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Here is the news: Resurgent bush publishers shake off the industry gloom


While printers turned out their last editions of many regional newspapers last week, in the less populated parts of Queensland the presses barely had a weekend off.

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The media landscape in regional Australia seems barren with News Corp ceasing the print publication of 112 of its titles, including 38 in Queensland, and last week the ABC, a key source of trusted local news, announced it would be cutting 250 jobs.

But a handful of new newspapers plan to be circulating in the state within a month, all driven by local ventures.

The Longreach Leader, which has been servicing the central west for almost 100 years, will expand to print three more newspapers, said Andrew Stewart, the company’s newest board member.

“You are going to see the rise of independents who have had their heads kicked in for three decades, now independents have the opportunity to thrive, locally based publishers, publishing to their local communities and that means a lot,” Stewart said.

The Leader’s business entity the Longreach Printing Company Ltd will produce the Rural Leader, the Highland Leader, based in Emerald and the Callide-Dawson Leader out of Biloela.

After converting from a journalist to a successful publisher, Stewart’s company was bought out by the Packers in 2007 and he semi-retired to the south of France.

At 64 he’s returned to country Australia to grow local papers and feels 18 again.

“It’s wonderful, it’s where the real stories are, I really don’t need to know how big Kim Kardashian’s backside is – most people will say ‘oh that gets so much traffic’. Yeah, but people don’t take it seriously, it’s just a glance and a giggle.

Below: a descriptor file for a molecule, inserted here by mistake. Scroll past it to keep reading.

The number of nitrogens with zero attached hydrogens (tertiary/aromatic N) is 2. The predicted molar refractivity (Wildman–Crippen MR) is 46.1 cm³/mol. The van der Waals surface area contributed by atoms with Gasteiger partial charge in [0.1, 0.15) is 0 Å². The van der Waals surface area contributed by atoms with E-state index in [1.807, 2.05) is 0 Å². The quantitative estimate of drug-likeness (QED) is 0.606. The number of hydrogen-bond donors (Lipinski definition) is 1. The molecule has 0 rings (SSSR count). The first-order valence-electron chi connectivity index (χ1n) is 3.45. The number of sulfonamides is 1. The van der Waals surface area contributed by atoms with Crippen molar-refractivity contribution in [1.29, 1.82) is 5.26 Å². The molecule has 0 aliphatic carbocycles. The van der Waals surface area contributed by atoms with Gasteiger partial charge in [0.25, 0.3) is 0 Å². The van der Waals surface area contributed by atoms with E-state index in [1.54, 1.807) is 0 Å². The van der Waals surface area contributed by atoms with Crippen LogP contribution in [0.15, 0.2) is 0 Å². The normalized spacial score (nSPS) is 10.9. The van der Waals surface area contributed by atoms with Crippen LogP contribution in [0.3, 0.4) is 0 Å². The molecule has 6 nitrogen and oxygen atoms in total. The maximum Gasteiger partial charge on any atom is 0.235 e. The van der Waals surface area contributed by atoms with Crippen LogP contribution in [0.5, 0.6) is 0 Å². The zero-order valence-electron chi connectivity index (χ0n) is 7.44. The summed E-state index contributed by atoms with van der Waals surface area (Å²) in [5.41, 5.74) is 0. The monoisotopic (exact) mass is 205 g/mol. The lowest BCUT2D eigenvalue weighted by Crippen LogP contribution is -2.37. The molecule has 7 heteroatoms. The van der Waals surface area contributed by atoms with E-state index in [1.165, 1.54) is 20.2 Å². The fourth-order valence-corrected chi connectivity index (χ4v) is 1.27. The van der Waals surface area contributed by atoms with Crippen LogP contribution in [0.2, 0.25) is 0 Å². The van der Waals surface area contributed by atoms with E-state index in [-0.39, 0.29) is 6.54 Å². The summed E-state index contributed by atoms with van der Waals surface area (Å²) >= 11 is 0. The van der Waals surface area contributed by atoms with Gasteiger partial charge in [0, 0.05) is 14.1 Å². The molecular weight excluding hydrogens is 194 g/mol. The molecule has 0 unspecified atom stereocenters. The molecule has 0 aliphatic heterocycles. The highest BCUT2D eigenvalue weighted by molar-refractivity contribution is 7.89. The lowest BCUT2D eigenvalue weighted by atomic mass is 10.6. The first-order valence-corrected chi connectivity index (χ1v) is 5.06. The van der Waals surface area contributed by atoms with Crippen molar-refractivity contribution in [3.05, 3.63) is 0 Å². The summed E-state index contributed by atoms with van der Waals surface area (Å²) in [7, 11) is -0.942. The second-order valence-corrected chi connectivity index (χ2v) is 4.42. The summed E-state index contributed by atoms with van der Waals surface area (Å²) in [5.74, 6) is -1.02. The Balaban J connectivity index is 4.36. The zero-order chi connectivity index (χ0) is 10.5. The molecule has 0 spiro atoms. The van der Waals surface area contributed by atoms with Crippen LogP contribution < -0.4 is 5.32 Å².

“They really do want to know if school hours are changing, is the hospital outpatients open, this local identity has died, this woman has had triplets, the cattle sale is changing days,” he said.

Unlike many naysayers in the industry, he is certain there’s a thirst for locally relevant information, people are willing to pay to quench.

“The newspapers run by big corporate entities, a long way from their communities, is a broken model, newspapers run by people within their community is a viable model in partnership with the correct online strategy,”  Stewart said.

The strategy is to provide basic local news online for free, provide the full story in the print edition and develop a trusted local searchable directory to generate turnover.

Central Queensland was chosen because of the lack of a local news service.

“The Facebook rant and misinformation creates huge problems for local councils, hospitals and all the rest because it’s just unchecked misinformation,” he said.

Stewart said they had been encouraged by local mayors who are happy to “cop a slap around the chops” to have a trusted local media source.

New local papers are not a Central Queensland curiosity.

Newsagencies along a stretch of the Warrego Highway between Oakey and Quilpie will soon be stocking the West Qld Echo.

“There are still plenty of people who want to have news about their community in their hands,” said publisher Petrus van Boven.

The 42-year-old is fully funding his startup but he has three generations of newspaper experience behind him.

His grandfather was a local news columnist in Holland, his father worked as a printing machinist and van Boven started his apprenticeship in design in 1994 and has worked for APN and the Toowoomba Chronicle.

“One hundred per cent the reason they (regional newspapers) pulled out is because their stock dipped and I know 100 per cent they were making money out of it,” he said.

He had originally planned to produce a paper where the content was community contributions but with plenty of journalists now looking for jobs, he’s planning to build a team of ten who will focus on the Chinchilla region, where he’s had the most interest, and immediately expand their scope east and west.

“You can’t just cut it (local news) off for regional people. I’m confident there is a market and an appetite,” van Boven said.

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